at first i thought, can’t you stay put in English and skip the melodrama?
after years of study, the shift came organically, when she sought a change for her writing. of course she never suspected it would take this form. who would? why would a novelist famous for her work in English switch to a faded, minor Romance language?
for the liberation, kids. her lack of expertise is freeing, like shifting from fine, tight brushstrokes to finger painting.
“For practically my whole life, English has represented a consuming struggle, a wrenching conflict, a continuous sense of failure that is the source of almost all my anxiety.”
i love the “almost” qualifier. by contrast, no one expects her to be an expert in Italian. she (probably) won’t win Italian literary prizes.
to most of us, it sounds like a loss, which Lahiri recognizes, describing her writing in Italian as covering her, and within it she is “renewed, trapped, relieved, uncomfortable.”
i’m not completely sold. her all-Italian-all-the-time imperative is another form of escape. Lahiri admits this, but it still looks partly like a silly, navel-gazing exercise. after a lot of staring at the wall above my desk, i’ve squeezed universal merit from the essay: we get change, which we don’t see coming, in a different form than we’d like. but it can be freeing, in unexpected ways. in Lahiri’s words,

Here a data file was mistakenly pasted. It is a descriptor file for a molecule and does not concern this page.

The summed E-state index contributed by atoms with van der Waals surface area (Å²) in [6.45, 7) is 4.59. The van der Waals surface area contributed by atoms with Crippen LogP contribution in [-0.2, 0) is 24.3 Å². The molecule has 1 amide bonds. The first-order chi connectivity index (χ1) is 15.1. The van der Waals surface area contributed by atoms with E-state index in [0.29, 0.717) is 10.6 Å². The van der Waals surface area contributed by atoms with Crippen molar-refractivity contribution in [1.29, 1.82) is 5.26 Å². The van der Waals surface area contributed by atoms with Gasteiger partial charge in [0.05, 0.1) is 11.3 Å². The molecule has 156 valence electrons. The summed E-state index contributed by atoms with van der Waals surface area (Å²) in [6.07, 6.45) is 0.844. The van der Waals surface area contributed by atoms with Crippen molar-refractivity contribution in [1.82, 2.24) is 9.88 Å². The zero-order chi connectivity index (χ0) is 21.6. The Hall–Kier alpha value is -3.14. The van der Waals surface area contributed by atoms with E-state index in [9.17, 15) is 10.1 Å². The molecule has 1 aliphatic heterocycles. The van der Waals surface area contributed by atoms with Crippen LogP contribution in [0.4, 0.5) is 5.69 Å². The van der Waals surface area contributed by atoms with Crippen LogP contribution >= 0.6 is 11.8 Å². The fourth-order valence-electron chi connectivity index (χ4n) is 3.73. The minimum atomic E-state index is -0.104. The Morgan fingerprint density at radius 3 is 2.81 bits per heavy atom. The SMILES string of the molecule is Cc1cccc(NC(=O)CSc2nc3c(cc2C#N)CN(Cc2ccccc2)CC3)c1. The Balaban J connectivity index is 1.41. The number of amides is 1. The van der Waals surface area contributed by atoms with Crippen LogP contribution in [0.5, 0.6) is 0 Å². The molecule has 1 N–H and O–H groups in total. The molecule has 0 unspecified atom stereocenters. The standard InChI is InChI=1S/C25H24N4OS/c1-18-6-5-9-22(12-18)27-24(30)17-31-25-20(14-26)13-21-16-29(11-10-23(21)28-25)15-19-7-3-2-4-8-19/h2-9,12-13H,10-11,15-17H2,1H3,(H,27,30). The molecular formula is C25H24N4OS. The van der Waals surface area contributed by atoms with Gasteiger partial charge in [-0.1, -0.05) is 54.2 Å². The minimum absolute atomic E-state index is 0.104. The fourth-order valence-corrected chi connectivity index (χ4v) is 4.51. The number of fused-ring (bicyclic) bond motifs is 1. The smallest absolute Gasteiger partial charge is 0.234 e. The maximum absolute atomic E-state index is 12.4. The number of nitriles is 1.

“…the mechanism of metamorphosis is the only element in life that never changes. The journey of every individual, every country, every historical epoch—of the entire universe and all it contains—is nothing but a series of changes, at times subtle, at times deep, without which we would stand still. The moments of transition, in which something changes, constitute the backbone of all of us. Whether they are a salvation or a loss, they are moments that we tend to remember. They give a structure to our existence. Almost all the rest is oblivion.”
P.S. by the time you read this, i’ll be in NJ! amazing, right? i’ll be checking in periodically while i’m away.